Former Attorney General of Kano State, Aliyu Umar, SAN, on Friday, passed on to the land of great beyond. He was buried in accordance with Islamic rites. The late legal warlord is fondly remembered for his role in the prosecution of ex-Chief Justice Walter Onnoghen who awkwardly was his classmate.
All was set for the groundbreaking case heralded to shape Nigeria’s legal landscape on April 16, 2019. You could cut the suspense with a knife. While neutrals awaited the axe’s fall, the plaintiff sharpened his blade. The defendant, though, made last ditch efforts to save his neck from the executioner’s block.
Everything Onnoghen worked for was on the line. An illustrious career that spanned four decades, his integrity and job too, having risen to the pinnacle of the legal profession. An allegation over ownership of sundry accounts primarily funded through cash deposits in 2016 the clipper.
Then a mild drama broke out. The prosecution team clashed, the lead and a team member known as Zainab Duke. Duke wanted to make an observation but her boss said: “Sit down, I am leading.” It was as though the female lawyer was going against the script.
Code of Conduct Tribunal chairman, Danladi Umar, had to wade in. A police officer offered a microphone to Duke to speak but the senior lawyer snatched the microphone. He said: “She wants to address the tribunal but I have not given her permission to do that.”
Thereafter, the lead counsel applied that her name be removed from appearance. “I want to apply that her name be withdrawn from appearance,” he said. Ruling on the application, the CCT chairman said Duke should “take her leave or take her seat at the back bench.”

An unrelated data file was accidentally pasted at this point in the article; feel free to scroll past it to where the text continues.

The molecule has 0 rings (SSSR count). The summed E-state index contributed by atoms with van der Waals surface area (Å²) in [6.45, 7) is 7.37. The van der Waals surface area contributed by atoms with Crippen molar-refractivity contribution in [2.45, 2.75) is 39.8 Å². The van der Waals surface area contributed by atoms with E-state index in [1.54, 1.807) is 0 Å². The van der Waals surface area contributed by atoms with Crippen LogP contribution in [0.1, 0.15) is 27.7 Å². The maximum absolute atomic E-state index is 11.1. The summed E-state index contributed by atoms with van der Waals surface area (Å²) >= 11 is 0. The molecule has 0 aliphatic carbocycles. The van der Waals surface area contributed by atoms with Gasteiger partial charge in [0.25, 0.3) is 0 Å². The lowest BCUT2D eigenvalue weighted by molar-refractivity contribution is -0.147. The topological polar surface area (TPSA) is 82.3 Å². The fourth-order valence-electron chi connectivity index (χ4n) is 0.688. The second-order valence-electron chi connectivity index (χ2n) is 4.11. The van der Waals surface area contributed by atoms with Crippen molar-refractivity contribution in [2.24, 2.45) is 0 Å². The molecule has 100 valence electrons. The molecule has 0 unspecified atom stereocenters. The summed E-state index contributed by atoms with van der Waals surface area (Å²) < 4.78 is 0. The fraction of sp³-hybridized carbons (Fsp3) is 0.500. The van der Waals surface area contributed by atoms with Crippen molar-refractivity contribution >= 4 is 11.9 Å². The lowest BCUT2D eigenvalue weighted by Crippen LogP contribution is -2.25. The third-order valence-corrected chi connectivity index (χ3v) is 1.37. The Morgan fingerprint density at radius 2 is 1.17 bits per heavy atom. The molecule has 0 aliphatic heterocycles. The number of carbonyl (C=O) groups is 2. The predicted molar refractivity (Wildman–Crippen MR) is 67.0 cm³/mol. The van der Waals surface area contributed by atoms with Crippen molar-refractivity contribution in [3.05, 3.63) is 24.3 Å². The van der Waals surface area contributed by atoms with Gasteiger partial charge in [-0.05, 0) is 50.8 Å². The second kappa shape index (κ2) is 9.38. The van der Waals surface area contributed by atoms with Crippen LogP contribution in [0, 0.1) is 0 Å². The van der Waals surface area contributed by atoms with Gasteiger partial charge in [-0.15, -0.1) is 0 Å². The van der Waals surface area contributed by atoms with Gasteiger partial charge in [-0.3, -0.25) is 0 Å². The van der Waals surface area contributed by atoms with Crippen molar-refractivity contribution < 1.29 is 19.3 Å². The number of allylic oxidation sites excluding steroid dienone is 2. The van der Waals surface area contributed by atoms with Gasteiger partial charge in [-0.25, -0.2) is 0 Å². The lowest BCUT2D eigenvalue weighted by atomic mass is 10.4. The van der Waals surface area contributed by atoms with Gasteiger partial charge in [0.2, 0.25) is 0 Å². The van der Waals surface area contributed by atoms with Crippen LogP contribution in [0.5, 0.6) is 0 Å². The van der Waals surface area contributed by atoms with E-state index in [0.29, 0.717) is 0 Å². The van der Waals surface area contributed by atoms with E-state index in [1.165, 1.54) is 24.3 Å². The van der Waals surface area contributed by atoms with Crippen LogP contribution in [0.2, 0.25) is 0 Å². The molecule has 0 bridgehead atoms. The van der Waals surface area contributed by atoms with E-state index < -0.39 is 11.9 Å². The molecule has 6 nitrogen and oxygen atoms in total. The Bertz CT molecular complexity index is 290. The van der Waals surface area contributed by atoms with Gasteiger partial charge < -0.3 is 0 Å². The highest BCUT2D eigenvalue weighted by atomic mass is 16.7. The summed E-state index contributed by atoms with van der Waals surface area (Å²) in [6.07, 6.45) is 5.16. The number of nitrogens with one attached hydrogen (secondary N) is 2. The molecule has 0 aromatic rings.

The day’s session was adjourned but there were lessons aplenty. Chiefly among them a desperate legal team aiming to make a mark. Onnoghen was found guilty ultimately and Umar was that lead counsel.
The late Umar cut a divisive figure afterwards. To many, he was an upright, honest and intelligent lawyer who pledged his life to the service of humanity and the development of the legal profession. Umar’s contributions on seeking justice to Pfizer victims endeared him to this group. “He had the opportunity to chase money but he, unlike the majority, chose humanity instead,” Sani Ammani, a legal practitioner said.
“If the law were a lady, she’d have been weeping by now and refused to be comforted as her true love is gone. Lawyers remember him as a mentor and ordinary people pray for him as a hero.”
President Muhammadu Buhari extolled Umar for his sacrifices, dedication and commitment to the pursuit of justice in the country. He said the deceased gave his life and intellect to the service of Nigeria and humanity.
According to the president, Umar’s investment of time and resources in handling some of the most sensitive criminal cases in the country would always be remembered, and his willingness to prosecute for the benefit of the state and downtrodden had left an indelible mark on Nigeria’s justice system.
However, others, especially those in his line of business, don’t share in this sentiment. They believe he murdered the rule of law in Nigeria.
“Late Aliyu Umar was among the people that used motion ex-parte that was never moved by any lawyer to suspend the then CJN. He was used by the Executive arm of the government to embarrass the entire judiciary and at the end divided the Nigerian Bar Association,” Abuja-based human rights lawyer, Dim-Udebuani Marcel said.
“ At the Abuja NEC meeting where it was agreed that lawyers should boycott Court sitting, he was among those that treated the decision with total disdain and contempt, after a total show of shame and bias contributions, from some Members but thank God for High Chief Mike Ozekhome SAN for his erudite submission that day which I personally went to thank him for saying it the way it is.”
Late Alhaji Aliyu Umar SAN was born on the 19th June in 1952. He was called to the Nigerian Bar in 1978 and was elevated to the rank of Senior Advocate of Nigeria in 2012.
Umar served in various capacities with the Kano State Ministry of Justice, twice as a Commissioner for Justice and Attorney General between 2003 and 2011. He retired as a Director of Public Prosecution. He ventured into private legal practice as a Principal Partner with A.A. Umar (SAN) and Co.
Umar will be remembered by neutrals as a fiery criminal law expert. His last major outing, though, that culminated in the exit of Onnoghen, who many clam he shared the same class with at a point, will hardly be forgotten.